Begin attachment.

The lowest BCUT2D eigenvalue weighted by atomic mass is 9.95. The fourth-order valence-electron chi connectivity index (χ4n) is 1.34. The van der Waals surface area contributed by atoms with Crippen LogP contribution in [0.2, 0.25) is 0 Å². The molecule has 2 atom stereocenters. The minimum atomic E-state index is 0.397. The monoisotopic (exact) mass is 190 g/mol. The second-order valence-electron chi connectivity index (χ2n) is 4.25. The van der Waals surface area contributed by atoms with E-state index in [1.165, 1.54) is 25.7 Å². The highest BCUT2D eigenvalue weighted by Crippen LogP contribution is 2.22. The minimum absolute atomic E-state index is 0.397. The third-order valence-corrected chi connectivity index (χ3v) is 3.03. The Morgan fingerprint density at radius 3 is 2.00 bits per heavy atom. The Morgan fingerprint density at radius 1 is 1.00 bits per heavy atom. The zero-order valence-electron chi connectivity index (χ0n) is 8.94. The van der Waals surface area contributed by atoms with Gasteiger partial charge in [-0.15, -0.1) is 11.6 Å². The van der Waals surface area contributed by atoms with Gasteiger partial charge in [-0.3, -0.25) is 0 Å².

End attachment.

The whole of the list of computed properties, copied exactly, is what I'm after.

The lowest BCUT2D eigenvalue weighted by atomic mass is 9.95. The fourth-order valence-electron chi connectivity index (χ4n) is 1.34. The van der Waals surface area contributed by atoms with Crippen LogP contribution in [0.2, 0.25) is 0 Å². The molecule has 2 atom stereocenters. The minimum atomic E-state index is 0.397. The monoisotopic (exact) mass is 190 g/mol. The second-order valence-electron chi connectivity index (χ2n) is 4.25. The van der Waals surface area contributed by atoms with E-state index in [1.165, 1.54) is 25.7 Å². The highest BCUT2D eigenvalue weighted by Crippen LogP contribution is 2.22. The minimum absolute atomic E-state index is 0.397. The third-order valence-corrected chi connectivity index (χ3v) is 3.03. The Morgan fingerprint density at radius 3 is 2.00 bits per heavy atom. The Morgan fingerprint density at radius 1 is 1.00 bits per heavy atom. The zero-order valence-electron chi connectivity index (χ0n) is 8.94. The van der Waals surface area contributed by atoms with Gasteiger partial charge in [-0.15, -0.1) is 11.6 Å². The van der Waals surface area contributed by atoms with Gasteiger partial charge in [-0.3, -0.25) is 0 Å².